Norm: Let $(K,|\cdot|)$ be a valued field and $X$ be a vector space over $(K,|\cdot|)$. A function $p:X\to \mathbb{R}$ is a norm iff for each $a,b\in X$ and each $k\in K$, it satisfies:

1. $p(a)\geq0$ and $p(a)=0$ iff $a=0_X$,
2. $p(ka)=|k|p(a)$,
3. $p(a+b)\leq p(a)+p(b)$

Proposition (Non-trivial valuation case): Let $(K,|\cdot|)$ be a valued field with non-trivial valuation and let $X$ be a vector space over $(K,|\cdot|)$. Two norms $p_1,p_2$ on $X$ are equivalent iff there are constants $c_1$ and $c_2$ such that $c_1p_1\leq p_2\leq c_2p_1$.

Proof: If there are constants $c_1$ and $c_2$ such that $c_1p_1\leq p_2\leq c_2p_1$, then it is clear that $p_1$ and $p_2$ are equivalent.

Now suppose that $p_1$ and $p_2$ are equivalent.

Then there exists $\delta>0$, such that, for all $a\in X, p_2(a)<\delta\implies p_1(a)<1.$

Let $a\in X-\{0_X\}$, then $p_2(a)\neq0$.

Claim: There exists $x\in K-\{0\}$ such that $|x|<1$.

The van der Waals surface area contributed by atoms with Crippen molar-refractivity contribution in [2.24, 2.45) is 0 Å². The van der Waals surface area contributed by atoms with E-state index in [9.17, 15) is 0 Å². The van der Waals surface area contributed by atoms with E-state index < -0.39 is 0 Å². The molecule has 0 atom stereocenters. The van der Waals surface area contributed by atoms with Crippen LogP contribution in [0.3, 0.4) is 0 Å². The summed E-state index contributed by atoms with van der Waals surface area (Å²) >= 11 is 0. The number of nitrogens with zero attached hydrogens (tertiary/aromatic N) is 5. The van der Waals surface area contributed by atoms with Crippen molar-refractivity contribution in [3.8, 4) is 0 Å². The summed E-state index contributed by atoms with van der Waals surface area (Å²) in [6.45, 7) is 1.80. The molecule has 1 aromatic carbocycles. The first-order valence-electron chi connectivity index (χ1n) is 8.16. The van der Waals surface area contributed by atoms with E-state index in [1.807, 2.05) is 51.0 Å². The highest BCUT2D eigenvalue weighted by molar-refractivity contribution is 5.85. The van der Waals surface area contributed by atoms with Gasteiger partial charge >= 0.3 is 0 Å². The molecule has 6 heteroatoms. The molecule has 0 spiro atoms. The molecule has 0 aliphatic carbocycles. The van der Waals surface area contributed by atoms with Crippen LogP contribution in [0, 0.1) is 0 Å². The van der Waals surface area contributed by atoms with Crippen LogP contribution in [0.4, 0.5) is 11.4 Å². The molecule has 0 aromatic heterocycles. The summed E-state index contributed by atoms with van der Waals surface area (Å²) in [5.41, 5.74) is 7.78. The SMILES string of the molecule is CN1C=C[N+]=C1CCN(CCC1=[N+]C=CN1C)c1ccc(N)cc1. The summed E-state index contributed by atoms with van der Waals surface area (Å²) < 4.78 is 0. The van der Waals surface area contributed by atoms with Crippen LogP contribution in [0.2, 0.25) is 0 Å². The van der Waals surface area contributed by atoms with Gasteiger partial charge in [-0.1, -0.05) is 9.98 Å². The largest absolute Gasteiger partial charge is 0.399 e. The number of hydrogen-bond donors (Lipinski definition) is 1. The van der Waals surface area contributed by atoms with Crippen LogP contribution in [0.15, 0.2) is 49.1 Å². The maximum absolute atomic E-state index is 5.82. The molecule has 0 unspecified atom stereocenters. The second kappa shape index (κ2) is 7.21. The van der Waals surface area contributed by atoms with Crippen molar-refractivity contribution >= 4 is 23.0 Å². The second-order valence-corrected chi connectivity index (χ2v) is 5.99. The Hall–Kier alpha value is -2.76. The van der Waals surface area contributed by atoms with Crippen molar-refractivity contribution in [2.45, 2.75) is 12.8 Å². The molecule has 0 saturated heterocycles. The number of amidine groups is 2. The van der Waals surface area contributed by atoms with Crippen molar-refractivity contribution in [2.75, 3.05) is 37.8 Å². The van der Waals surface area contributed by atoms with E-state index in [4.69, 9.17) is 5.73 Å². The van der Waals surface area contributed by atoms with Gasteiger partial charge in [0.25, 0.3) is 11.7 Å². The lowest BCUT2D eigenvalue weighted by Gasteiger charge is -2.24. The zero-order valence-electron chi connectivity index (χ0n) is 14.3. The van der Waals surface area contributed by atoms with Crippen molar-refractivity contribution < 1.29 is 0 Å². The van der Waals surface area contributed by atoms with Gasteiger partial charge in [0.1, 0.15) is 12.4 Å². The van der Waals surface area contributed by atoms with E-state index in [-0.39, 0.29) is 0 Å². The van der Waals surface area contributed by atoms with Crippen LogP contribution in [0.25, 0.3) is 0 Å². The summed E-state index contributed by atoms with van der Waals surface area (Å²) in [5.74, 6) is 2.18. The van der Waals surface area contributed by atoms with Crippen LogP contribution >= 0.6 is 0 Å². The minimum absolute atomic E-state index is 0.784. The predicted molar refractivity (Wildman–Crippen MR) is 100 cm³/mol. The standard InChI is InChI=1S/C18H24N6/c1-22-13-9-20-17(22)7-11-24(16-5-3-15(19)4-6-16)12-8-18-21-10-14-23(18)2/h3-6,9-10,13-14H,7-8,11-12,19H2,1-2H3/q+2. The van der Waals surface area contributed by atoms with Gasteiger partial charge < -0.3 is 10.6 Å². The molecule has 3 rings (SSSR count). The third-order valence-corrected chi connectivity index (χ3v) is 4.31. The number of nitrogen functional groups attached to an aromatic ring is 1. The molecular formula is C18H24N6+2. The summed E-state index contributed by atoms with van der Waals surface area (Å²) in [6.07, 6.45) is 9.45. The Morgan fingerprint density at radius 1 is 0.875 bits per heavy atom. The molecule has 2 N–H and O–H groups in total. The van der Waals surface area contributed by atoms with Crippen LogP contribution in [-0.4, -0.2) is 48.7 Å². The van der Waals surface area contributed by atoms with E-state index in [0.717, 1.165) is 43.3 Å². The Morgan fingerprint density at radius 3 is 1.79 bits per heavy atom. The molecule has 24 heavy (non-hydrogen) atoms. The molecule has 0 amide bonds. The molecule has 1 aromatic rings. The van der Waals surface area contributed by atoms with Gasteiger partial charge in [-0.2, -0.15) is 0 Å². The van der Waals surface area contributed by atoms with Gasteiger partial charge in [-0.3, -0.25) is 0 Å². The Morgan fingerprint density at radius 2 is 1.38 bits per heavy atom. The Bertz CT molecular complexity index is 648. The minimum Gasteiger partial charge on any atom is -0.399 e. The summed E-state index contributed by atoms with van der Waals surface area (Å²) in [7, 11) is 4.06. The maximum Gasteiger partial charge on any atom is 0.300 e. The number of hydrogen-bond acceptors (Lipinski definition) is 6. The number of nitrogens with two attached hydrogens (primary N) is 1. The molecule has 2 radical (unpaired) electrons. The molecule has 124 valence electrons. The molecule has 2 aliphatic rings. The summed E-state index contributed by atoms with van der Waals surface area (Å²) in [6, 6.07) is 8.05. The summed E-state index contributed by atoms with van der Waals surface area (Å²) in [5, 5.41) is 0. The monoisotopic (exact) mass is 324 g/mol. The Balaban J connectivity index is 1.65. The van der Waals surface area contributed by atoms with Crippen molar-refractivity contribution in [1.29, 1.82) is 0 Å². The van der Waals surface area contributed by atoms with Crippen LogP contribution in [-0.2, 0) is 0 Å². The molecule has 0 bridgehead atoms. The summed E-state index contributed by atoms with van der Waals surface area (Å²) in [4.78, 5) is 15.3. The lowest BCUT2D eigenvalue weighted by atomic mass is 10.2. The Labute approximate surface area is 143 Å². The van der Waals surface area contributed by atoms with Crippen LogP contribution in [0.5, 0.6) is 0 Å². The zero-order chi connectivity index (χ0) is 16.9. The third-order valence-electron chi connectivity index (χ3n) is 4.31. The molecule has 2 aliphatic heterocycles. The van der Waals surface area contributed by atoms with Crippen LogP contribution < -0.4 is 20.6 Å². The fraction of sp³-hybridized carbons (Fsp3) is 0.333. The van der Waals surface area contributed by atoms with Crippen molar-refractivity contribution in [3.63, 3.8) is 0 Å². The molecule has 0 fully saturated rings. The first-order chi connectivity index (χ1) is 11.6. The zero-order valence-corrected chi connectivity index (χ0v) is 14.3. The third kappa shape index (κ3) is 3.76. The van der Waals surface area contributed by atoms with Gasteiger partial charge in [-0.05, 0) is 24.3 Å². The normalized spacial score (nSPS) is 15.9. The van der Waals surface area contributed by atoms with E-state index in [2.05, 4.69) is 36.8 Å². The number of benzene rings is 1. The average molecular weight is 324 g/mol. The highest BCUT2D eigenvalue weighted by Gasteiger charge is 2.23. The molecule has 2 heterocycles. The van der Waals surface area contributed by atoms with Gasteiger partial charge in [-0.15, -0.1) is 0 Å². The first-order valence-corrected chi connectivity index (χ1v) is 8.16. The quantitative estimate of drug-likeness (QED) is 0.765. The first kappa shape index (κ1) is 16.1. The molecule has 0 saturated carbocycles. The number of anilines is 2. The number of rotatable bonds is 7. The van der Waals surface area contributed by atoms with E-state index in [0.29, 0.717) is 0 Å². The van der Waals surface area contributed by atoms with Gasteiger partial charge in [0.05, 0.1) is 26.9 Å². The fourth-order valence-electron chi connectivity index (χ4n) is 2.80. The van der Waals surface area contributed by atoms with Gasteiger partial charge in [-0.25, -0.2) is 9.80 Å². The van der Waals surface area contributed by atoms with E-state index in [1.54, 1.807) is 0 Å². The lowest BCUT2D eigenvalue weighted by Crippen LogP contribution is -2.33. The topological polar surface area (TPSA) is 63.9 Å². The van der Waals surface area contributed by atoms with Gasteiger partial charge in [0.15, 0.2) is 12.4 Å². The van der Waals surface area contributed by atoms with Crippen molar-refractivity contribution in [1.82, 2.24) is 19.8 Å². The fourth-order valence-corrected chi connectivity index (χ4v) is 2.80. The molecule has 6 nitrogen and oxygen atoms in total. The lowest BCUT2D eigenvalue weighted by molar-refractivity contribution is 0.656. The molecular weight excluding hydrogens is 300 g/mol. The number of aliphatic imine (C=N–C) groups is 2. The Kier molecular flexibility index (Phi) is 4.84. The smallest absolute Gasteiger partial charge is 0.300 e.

Since the valuation on $K$ is non-trivial, there exist $y\in X-\{0\}$ such that $|y|\neq1$. Because of the equality $|y||y^{-1}|=1$, we can choose $|x|=\min\{|y|,|y^{-1}|\}$.

Claim: There exist $n\in\mathbb{Z}$ such that $\frac{\delta|x|}{2}< |x|^np_2(a)<\delta$.

The claim is direct application of the following:

Lemma: $(\forall 0<s<1)(\forall \delta>0)(\forall w>0)(\exists n\in\mathbb{Z})(\frac{\delta s}{2}<s^nw<\delta).$

Proof: Let $0<s<1, 0<\delta<1$ and $w>0$ be given. Consider $n$ such that $s^n w$ is as close to $\delta/2$ as possible while still being smaller or equal to $\delta/2$. Since $0<s<1$, this is $n=\lceil \log_s(\delta/2w) \rceil$. Then $n<\log_s(\delta/2w)+1$ so $\frac{\delta s}{2}<s^nw\leq\frac{\delta }{2}<\delta$.

(Thanks to Ian for helping me with the lemma).

Now from the last claim we have that $\frac{1}{|x|^n}<\frac{2}{\delta|x|}p_2(a)$ and $p_2(x^n a)=|x|^np_2(a)<\delta$. The last inequality implies that $p_1(x^n a)<1.$

Finally, $p_1(a)<\frac{1}{|x|^n}<\frac{2}{\delta|x|}p_2(a)$. Hence, $p_1(a)\leq\frac{2}{\delta|x|}p_2(a)$, $\forall a\in X$.